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Powering Down America
Townhall.com ^ | January 29, 2014 | Terry Jeffrey

Posted on 01/29/2014 10:02:40 AM PST by Kaslin

Americans may look back in a few decades and see that 2007 was the year that production of electricity peaked in the United States and our nation began powering down.

This may make many on the environmentalist left -- including President Barack Obama's top science and technology adviser -- very happy.

But it will not make life better for you, your children or your grandchildren.

According to data published by the Energy Information Administration, the United States generated a total of approximately 4,157 billion kilowatt-hours of electricity in 2007. We had never produced that much before. We have never produced that much since.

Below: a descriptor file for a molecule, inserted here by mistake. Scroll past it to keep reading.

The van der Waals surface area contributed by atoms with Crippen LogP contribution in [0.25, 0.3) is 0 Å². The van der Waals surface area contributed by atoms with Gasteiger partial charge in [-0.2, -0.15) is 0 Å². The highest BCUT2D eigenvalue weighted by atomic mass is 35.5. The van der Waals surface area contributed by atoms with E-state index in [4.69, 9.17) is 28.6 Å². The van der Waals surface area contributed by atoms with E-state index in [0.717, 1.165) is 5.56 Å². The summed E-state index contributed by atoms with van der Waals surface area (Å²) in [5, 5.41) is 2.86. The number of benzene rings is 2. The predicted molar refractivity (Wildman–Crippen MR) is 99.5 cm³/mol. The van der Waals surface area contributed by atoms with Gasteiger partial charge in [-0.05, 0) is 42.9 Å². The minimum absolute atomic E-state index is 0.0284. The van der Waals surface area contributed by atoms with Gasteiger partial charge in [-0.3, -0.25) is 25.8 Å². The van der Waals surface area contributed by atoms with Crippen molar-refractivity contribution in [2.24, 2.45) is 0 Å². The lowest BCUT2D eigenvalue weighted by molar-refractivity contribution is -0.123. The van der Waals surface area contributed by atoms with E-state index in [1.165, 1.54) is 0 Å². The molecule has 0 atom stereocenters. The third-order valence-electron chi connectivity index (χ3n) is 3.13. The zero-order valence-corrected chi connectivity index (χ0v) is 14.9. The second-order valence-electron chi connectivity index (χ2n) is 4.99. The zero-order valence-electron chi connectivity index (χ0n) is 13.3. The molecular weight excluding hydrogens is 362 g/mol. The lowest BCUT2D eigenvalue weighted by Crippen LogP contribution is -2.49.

In 2012, the last full year for which there is data, the United States produced 4,048 billion kilowatt-hours of electricity -- down 2.6 percent from 2007.

In the first nine months of 2013, the United States produced 3,078 billion kilowatt-hours of electricity -- down from the 3,096 the United States produced in first nine months of 2012.

The shift in the long-term trend in U.S. electricity production becomes more obvious when viewed on a per capita basis.

I took the EIA's numbers for annual total net electricity generation in the United States, which go back to 1949, and divided them by the Census Bureau's estimates for the U.S. population in July of each year.

In 1950, the U.S. produced approximately 334,088 million kilowatt-hours of electricity for a population of 152,271,417. That works out to 0.00219 million kilowatt-hours of electricity per person.

In 1959, the U.S. produced approximately 713,379 million kilowatt-hours of electricity for a population of 177,829,628. That was 0.00401 million kilowatt-hours of electricity per person.